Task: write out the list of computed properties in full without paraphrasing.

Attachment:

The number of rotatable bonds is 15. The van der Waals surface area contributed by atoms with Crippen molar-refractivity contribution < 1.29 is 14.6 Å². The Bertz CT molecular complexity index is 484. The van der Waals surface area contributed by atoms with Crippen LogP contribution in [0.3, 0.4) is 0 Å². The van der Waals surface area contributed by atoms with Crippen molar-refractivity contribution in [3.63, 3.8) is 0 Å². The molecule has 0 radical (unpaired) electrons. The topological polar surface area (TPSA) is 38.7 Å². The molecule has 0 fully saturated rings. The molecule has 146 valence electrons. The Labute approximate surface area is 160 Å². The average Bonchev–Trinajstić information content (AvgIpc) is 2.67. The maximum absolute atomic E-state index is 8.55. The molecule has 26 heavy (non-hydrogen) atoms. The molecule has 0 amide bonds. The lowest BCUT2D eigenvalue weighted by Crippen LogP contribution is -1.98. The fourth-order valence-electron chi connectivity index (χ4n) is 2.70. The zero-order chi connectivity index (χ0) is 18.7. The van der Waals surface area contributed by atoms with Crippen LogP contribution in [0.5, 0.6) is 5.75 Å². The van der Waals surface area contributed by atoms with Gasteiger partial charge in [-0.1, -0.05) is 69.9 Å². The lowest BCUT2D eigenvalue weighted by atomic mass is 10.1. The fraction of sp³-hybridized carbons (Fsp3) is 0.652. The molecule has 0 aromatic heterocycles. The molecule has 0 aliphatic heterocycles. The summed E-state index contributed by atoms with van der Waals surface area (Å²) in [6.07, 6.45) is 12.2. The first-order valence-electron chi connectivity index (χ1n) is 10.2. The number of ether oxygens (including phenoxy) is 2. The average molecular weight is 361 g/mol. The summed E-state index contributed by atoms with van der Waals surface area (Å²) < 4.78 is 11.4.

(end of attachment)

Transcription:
The number of rotatable bonds is 15. The van der Waals surface area contributed by atoms with Crippen molar-refractivity contribution < 1.29 is 14.6 Å². The Bertz CT molecular complexity index is 484. The van der Waals surface area contributed by atoms with Crippen LogP contribution in [0.3, 0.4) is 0 Å². The van der Waals surface area contributed by atoms with Crippen molar-refractivity contribution in [3.63, 3.8) is 0 Å². The molecule has 0 radical (unpaired) electrons. The topological polar surface area (TPSA) is 38.7 Å². The molecule has 0 fully saturated rings. The molecule has 146 valence electrons. The Labute approximate surface area is 160 Å². The average Bonchev–Trinajstić information content (AvgIpc) is 2.67. The maximum absolute atomic E-state index is 8.55. The molecule has 26 heavy (non-hydrogen) atoms. The molecule has 0 amide bonds. The lowest BCUT2D eigenvalue weighted by Crippen LogP contribution is -1.98. The fourth-order valence-electron chi connectivity index (χ4n) is 2.70. The zero-order chi connectivity index (χ0) is 18.7. The van der Waals surface area contributed by atoms with Crippen LogP contribution in [0.5, 0.6) is 5.75 Å². The van der Waals surface area contributed by atoms with Gasteiger partial charge in [-0.1, -0.05) is 69.9 Å². The lowest BCUT2D eigenvalue weighted by atomic mass is 10.1. The fraction of sp³-hybridized carbons (Fsp3) is 0.652. The molecule has 0 aromatic heterocycles. The molecule has 0 aliphatic heterocycles. The summed E-state index contributed by atoms with van der Waals surface area (Å²) in [6.07, 6.45) is 12.2. The first-order valence-electron chi connectivity index (χ1n) is 10.2. The number of ether oxygens (including phenoxy) is 2. The average molecular weight is 361 g/mol. The summed E-state index contributed by atoms with van der Waals surface area (Å²) < 4.78 is 11.4.